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I have written the below method to replace some of the email domains like @gmail.com and @yahoo.com with a given text.

public static string RemovePersonalInfo(string input)
{
    string[] tokens = input.Split(new char[] { ' ', '\t', '\r', '\n' });
    string output = string.Empty;
    foreach (string token in tokens)
    {
        if (token.Contains("@gmail.com"))
        {
            output += " SOMETEXT";
        }
        else
        {
            output += " " + token;
        }
    }
    tokens = output.Split(new char[] { ' ', '\t', '\r', '\n' });
    output = string.Empty;
    foreach (string token in tokens)
    {
        if (token.Contains("@yahoo.com"))
        {
            output += " SOMETEXT";
        }
        else
        {
            output += " " + token;
        }
    }
    return output;
}

It is working as expected for the below input.

But I don't think it is a good solution, I can see the improvements in the code like it is not scalable, let's see tomorrow some other email domain comes, I will have to again modify the code and write another if condition. the second improvement is that I am running the loop twice, it can be done in one loop. so performance can be improved.

Or if there is any better approach than this, please suggest.

Input: test@gmail.com test@abc.com @teest@yahoo.com

Output: SOMETEXT test@abc.com SOMETEXT

Note: I am not supposed to use the Replace method. So the only intention here is to use the same logic in basic programming languages like C and C++ as well.

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8
  • 1
    \$\begingroup\$ hi, I'm trying to understand the limitations here. I'm wondering why you use c# if you can't even use basic c#/.net functions? If you want to use the basic programming languages like c/c++ I'd suggest to provide it with c instead the lowest level. Anyway, the first part and second part of the code are identical, so you can definitely extract a function: Replace(text, toReplace, replacement). If you're using c# you can just simply use regex replace: (?<=\s+|^)(?<toReplace>\S+(@gmail.com|@yahoo.com))(?=\s+|$). And of course the @gmail.com|@yahoo.com is generated as needed. \$\endgroup\$ – Moch Yusup May 1 at 7:35
  • \$\begingroup\$ This is to test how the regex done the job: regexstorm.net/… \$\endgroup\$ – Moch Yusup May 1 at 7:39
  • \$\begingroup\$ I’m writing into C# because I have been asked to solve the problem in C#. The instructor has asked me not to use methods like Replace, so I’m not using it \$\endgroup\$ – vivek nuna May 1 at 7:39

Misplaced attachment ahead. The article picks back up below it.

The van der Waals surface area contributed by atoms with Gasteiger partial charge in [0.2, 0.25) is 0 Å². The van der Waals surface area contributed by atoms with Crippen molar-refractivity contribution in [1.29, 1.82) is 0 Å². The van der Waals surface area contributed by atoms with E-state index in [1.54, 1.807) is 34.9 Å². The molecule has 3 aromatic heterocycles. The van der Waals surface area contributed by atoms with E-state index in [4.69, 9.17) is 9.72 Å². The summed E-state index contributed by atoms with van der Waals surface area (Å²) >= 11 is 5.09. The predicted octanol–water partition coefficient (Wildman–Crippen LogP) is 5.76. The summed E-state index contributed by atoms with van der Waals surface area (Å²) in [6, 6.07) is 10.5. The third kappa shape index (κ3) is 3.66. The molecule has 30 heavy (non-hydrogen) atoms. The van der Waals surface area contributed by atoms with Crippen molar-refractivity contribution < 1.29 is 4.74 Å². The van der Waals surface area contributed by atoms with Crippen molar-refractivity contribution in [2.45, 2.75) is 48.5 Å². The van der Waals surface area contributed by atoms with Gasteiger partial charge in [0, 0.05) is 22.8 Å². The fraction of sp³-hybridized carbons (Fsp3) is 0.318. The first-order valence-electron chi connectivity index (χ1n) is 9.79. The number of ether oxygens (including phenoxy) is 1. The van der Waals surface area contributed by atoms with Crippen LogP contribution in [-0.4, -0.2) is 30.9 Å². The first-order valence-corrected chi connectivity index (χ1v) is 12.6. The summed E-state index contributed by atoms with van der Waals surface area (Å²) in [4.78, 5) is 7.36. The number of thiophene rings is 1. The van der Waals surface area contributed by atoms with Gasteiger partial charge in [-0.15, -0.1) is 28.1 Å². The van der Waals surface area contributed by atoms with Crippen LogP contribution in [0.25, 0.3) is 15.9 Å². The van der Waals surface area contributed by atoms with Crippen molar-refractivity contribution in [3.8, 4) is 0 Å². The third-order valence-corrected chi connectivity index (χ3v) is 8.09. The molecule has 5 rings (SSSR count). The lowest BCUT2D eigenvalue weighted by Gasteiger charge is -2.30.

• \$\begingroup\$ @MochYusup how to use this regex in C# \$\endgroup\$ – vivek nuna May 1 at 7:41
  • \$\begingroup\$ This is how you do it in c#: Regex.Replace(input, @"(?<=\s+|^)(\S+(@gmail.com|@yahoo.com))(?=\s+|$)", "SOMETEXT", RegexOptions.IgnoreCase) \$\endgroup\$ – Moch Yusup May 1 at 7:48
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  • Performance wise using string concatination (output += ) inside a loop isn't the best choice because for each output += a new string is created because strings are immutable. Using a StringBuilder would be the way to go. But instead of returning a string, you could return an IEnumerable<string> which would make the code more flexible.

  • Passing an IEnumerable<string> as method parameter holding the not wanted domains will make the code open for needed changes.

  • Passing an IEnumerable<string> as method parameter holding the tokens would enable the method to only do one thing.

  • Because the method is public you should have proper parameter validation.

  • Using a little bit of Linq would compact the code a lot.

  • Instead of hardcoding "SOMETEXT" you could pass an optional parameter.

Implementing the mentioned changes using string as return-type would lead to

public static string RemovePersonalInfo(string input)
{
    if (input == null) { throw new NullReferenceException(nameof(input)); }
    if (string.IsNullOrWhiteSpace(input)) { return input; }

    return RemovePersonalInfo(input.Split(new char[] { ' ', '\t', '\r', '\n' }), new string[] { "@gmail.com", "@yahoo.com" });

}
private static string RemovePersonalInfo(IEnumerable<string> tokens, IEnumerable<string> domains, string replacement = "SOMETEXT")
{